Related Article: Poor Digital Skills Hinder Digital Workplace Progress
4. Measure and Evolve the Program to Support Ongoing Digital Learning and Dexterity
I need a new blind for my kitchen. So naturally, I measured the French doors to make sure I didn't waste my money buying a blind that doesn’t fit. Likewise, measuring the digital capability of the workforce before you embark on your program means you can tailor it to the right fit.
All-too-often digital skills initiatives are designed in the absence of any real understanding of the current capabilities, strengths and gaps of specific areas of the workforce. There may be a vague notion that something is wrong: perhaps people blame the technology even though it’s been greatly improved already, or there’s resistance to adopting new tools or using them in an optimal way.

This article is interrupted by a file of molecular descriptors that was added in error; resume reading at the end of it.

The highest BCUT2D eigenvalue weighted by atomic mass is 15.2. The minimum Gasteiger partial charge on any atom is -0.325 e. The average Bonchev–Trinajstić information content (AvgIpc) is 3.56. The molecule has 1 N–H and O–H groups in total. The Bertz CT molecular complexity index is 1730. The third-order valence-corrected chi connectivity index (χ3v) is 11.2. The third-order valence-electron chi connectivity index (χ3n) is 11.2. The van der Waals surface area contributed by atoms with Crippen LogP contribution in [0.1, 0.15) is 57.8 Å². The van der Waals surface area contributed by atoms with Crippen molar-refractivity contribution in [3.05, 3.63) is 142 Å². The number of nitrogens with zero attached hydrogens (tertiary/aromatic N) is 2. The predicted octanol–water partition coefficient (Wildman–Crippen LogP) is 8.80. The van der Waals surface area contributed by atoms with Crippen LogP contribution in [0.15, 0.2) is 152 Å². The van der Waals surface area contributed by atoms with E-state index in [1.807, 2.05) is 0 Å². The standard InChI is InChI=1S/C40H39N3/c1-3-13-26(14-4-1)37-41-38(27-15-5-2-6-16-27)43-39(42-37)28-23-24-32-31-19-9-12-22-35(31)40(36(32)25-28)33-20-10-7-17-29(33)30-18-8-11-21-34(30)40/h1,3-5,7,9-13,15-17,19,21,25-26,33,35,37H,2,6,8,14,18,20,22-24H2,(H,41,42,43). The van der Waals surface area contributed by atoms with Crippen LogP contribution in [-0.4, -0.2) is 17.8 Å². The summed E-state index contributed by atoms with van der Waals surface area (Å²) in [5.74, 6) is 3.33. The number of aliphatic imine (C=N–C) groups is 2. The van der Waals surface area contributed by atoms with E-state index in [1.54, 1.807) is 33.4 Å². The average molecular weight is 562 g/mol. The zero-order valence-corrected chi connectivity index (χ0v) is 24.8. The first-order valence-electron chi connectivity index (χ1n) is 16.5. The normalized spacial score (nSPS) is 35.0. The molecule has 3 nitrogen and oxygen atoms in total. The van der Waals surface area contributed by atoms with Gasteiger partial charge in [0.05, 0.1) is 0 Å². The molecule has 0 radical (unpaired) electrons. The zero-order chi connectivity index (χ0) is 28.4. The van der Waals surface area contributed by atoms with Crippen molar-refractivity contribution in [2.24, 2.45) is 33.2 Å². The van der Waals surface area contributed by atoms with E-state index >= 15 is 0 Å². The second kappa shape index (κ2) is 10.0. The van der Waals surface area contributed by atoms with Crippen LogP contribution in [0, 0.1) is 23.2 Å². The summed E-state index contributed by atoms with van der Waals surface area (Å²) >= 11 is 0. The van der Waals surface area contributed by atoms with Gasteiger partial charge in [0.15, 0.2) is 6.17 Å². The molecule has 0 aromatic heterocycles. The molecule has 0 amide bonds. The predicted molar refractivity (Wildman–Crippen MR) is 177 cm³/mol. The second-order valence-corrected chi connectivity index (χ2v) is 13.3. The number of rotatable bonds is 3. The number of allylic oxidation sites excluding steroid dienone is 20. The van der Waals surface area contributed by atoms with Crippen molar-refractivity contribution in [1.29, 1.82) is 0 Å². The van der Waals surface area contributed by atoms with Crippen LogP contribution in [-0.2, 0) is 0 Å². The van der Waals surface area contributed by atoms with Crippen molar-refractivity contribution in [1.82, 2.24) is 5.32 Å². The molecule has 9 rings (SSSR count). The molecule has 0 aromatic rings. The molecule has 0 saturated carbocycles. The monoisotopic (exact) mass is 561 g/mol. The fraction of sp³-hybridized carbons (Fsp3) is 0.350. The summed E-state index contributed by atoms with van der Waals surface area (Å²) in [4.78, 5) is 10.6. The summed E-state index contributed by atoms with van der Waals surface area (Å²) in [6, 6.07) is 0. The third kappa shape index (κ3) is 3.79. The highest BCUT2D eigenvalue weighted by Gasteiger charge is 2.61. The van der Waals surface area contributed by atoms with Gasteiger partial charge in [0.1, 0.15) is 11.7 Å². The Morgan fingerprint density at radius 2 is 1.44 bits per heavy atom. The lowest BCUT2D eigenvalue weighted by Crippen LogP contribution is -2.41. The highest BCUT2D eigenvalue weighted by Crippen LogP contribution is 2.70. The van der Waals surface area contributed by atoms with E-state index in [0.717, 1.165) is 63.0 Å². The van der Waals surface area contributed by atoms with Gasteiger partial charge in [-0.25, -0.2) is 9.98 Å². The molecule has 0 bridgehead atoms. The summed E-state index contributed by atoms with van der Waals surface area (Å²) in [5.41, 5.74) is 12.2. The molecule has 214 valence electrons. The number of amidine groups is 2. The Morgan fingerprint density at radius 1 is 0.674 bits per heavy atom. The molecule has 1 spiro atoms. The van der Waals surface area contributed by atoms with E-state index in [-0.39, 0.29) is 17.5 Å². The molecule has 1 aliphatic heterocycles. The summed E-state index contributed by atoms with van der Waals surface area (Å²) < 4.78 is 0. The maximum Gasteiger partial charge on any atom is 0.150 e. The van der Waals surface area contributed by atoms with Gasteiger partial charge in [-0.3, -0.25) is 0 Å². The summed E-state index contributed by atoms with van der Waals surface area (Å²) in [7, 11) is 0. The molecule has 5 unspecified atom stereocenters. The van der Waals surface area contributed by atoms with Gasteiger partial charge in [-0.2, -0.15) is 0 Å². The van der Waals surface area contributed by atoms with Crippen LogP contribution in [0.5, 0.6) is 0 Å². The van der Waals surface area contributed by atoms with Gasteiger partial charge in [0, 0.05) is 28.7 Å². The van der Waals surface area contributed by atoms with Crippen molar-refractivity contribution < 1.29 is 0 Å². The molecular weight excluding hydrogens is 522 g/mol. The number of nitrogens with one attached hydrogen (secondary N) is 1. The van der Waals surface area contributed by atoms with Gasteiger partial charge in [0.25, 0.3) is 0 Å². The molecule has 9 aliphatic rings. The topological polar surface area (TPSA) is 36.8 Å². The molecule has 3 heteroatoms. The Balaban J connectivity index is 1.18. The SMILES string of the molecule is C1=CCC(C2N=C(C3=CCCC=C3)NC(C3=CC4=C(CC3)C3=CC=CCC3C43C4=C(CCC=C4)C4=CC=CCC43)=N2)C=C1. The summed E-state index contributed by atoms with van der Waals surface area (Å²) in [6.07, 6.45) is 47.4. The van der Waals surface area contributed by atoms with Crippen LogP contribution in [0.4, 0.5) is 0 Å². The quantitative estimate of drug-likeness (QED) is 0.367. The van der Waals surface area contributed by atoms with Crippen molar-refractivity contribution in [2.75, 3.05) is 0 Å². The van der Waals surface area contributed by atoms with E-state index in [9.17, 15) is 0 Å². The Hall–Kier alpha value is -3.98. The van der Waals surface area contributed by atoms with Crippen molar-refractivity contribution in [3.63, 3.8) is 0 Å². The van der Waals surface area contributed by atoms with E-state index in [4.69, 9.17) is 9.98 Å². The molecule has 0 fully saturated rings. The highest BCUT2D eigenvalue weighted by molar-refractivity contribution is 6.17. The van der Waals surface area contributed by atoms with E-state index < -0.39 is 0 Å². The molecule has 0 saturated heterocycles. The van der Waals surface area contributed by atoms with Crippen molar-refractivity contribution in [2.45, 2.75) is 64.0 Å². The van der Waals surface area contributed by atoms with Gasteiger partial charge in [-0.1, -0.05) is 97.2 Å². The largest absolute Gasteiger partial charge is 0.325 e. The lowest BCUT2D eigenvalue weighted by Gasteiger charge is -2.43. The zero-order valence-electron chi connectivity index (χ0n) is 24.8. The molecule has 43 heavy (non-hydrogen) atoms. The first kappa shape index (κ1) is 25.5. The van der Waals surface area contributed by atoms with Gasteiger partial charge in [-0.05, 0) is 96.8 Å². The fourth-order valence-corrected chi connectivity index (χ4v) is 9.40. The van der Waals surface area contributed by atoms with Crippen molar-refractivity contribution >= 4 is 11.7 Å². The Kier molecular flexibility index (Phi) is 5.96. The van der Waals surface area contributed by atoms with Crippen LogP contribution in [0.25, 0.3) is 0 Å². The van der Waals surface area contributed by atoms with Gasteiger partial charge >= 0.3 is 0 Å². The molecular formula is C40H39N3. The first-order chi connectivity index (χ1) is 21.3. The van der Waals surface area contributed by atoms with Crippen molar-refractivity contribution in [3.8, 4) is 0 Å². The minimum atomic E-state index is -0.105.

Digging a bit deeper can furnish the digital workplace and learning teams with actionable insights on the current digital readiness of the workforce. This in turn enables them to understand where best to focus investment in digital skills initiatives to achieve the greatest impact and most beneficial outcomes. This baseline measure of current digital skills can also be used to track progress of digital initiatives, as well as enabling recognition and certification. The free Digital Workplace Skills Framework provides a starting point for developing such measurement.